• Flavor and Texture: Argentine red shrimp are known for their sweet and rich flavor, often described as more intense and succulent than other shrimp varieties. They have a firm texture that holds up well in various cooking methods. They definitely have less of that “fishy” smell which I know is why some people avoid shrimp and fish in general. 
  • Nutrient-Rich: Like most seafood, Argentine red shrimp are a good source of high-quality protein. This is essential for muscle growth, repair, and overall body function. They also provide essential nutrients such as vitamin B12, selenium, phosphorus, and iodine. Additionally, they contain omega-3 fatty acids, which are beneficial for heart health, reduce inflammation, and support brain function.
  • Sustainable Harvesting: Argentine red shrimp fisheries have made efforts to adopt sustainable harvesting practices. Sustainable seafood practices help maintain healthy marine ecosystems and ensure the long-term viability of the shrimp population.
  • Rich in Astaxanthin: Argentine red shrimp contain astaxanthin, a natural antioxidant that gives them their pink color. Astaxanthin is known for its potential health benefits, including antioxidant and anti-inflammatory properties.

You can definitely include any type of shrimp in your cooking and enjoy the benefits, however you may find that you prefer Argentine red shrimp as well!

Colorful Argentine Red Shrimp Stir Fry

I love this dish because it is just so pretty! One of my favorite things is when I can make a dinner entrée that is both colorful and tasty! This one includes both fruit and vegetables which can be a good thing for those picky eaters who may prefer fruit. It also allows for separating out the ingredients for those eaters who might not like their foods mixed.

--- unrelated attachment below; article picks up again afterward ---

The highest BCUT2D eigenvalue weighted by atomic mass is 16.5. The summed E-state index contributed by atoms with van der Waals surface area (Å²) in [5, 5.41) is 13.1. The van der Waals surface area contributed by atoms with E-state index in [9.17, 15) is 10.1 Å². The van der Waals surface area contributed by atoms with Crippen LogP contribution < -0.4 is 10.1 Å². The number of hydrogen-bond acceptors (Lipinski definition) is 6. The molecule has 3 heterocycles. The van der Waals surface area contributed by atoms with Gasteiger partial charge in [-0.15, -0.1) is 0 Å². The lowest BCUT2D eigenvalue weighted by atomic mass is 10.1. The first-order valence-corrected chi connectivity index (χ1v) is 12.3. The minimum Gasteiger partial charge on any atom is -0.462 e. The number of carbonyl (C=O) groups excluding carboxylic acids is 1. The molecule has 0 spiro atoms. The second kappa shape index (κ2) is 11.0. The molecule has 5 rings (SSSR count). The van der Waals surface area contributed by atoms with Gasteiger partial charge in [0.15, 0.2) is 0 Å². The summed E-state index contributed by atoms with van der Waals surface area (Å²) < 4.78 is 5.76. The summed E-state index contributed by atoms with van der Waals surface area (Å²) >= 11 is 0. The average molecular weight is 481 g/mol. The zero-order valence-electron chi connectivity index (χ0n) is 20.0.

You can see below how I serve it for my husband (over rice) vs. my pickier little one (divider plate) vs. how I serve it for my older daughter and myself (side-by-side on a plate).

Argentine Red Shrimp Stir Fry Over Rice
Served over rice
Argentine Red Shrimp Stir Fry for Picky Eaters
Divider plate for picky eaters
Argentine Red Shrimp Stir Fry
Served side-by-side

Colorful Argentine Red Shrimp Stir Fry

Prep Time10 minutes
Cook Time20 minutes
Course: Main Course
Cuisine: American, Asian, Mediterranean
Keyword: Argentine Red Shrimp
Servings: 6 people


  • rice cooker
  • measuring cup, liquid
  • measuring cups, solid
  • measuring spoons
  • large frying/saute pan
  • large cooking spoon
  • knife
  • cutting board


  • 2 tbsp olive oil
  • 1 red bell pepper, seeded and chopped
  • ½ red onion, chopped
  • 1 tbsp garlic, minced or chopped (disclaimer: if you have seen any of my recipes you know I toss in a TON of garlic, so feel free to add a bit more or less to your taste)
  • 2 lbs Argentine red shrimp, defrosted and peeled
  • oz basil, chopped (this is probably about 4 sprigs of fresh basil)
  • 5 oz cherry tomatoes, halved (I like to use the colorful baby tomatoes and use about half the carton)
  • 10 oz mandarin oranges, in 100% juice (I don't really measure this, I throw in as much as I feel to make it colorful)
  • 2 tbsp pine nuts, toasted
  • 4 cups baby spinach
  • 1 cup rice (I use ½ brown rice and ½ white rice)


  • Put rice and water in the rice cooker and hit start.
  • Preheat your frying/sauté pan and add 2 tbsp olive oil. Add the bell pepper, onion, and garlic and sauté for 5 minutes or so.
  • Add the Argentine red shrimp and continue cooking over medium heat until the shrimp are cooked through, about 3-4 minutes, or until opaque (no longer translucent and starts to curl).
  • Add the basil, tomatoes, and spinach, cooking until the spinach is nice and wilty.
  • Add the toasted pine nuts and mandarin oranges just before serving. If you add the oranges too soon they will completely fall apart!
  • You can serve over rice, on the side, or on a divider plate for your picky little one!


Tips for Picky Eaters:
  • You can separate items on the plate for kids that do not like their food touching.  
  • You can serve cold mandarin oranges on the side if your selective eater does not like warm fruit.
  • Add nuts in last if your kiddo has any allergies or just doesn’t prefer them.

Let me know in the comments what your family thinks about this colorful Argentine red shrimp stir fry!

About the Author

Dru Rosales

Dru Rosales, MS, RD, LD is a Registered and Licensed Dietitian. She specializes in children and adolescents with a focus on eating disorders, weight management, and sports nutrition. Dru received her Bachelor’s Degree in Kinesiology from the University of Southern California and her Master’s Degree in Nutritional Science from California State University, Los Angeles.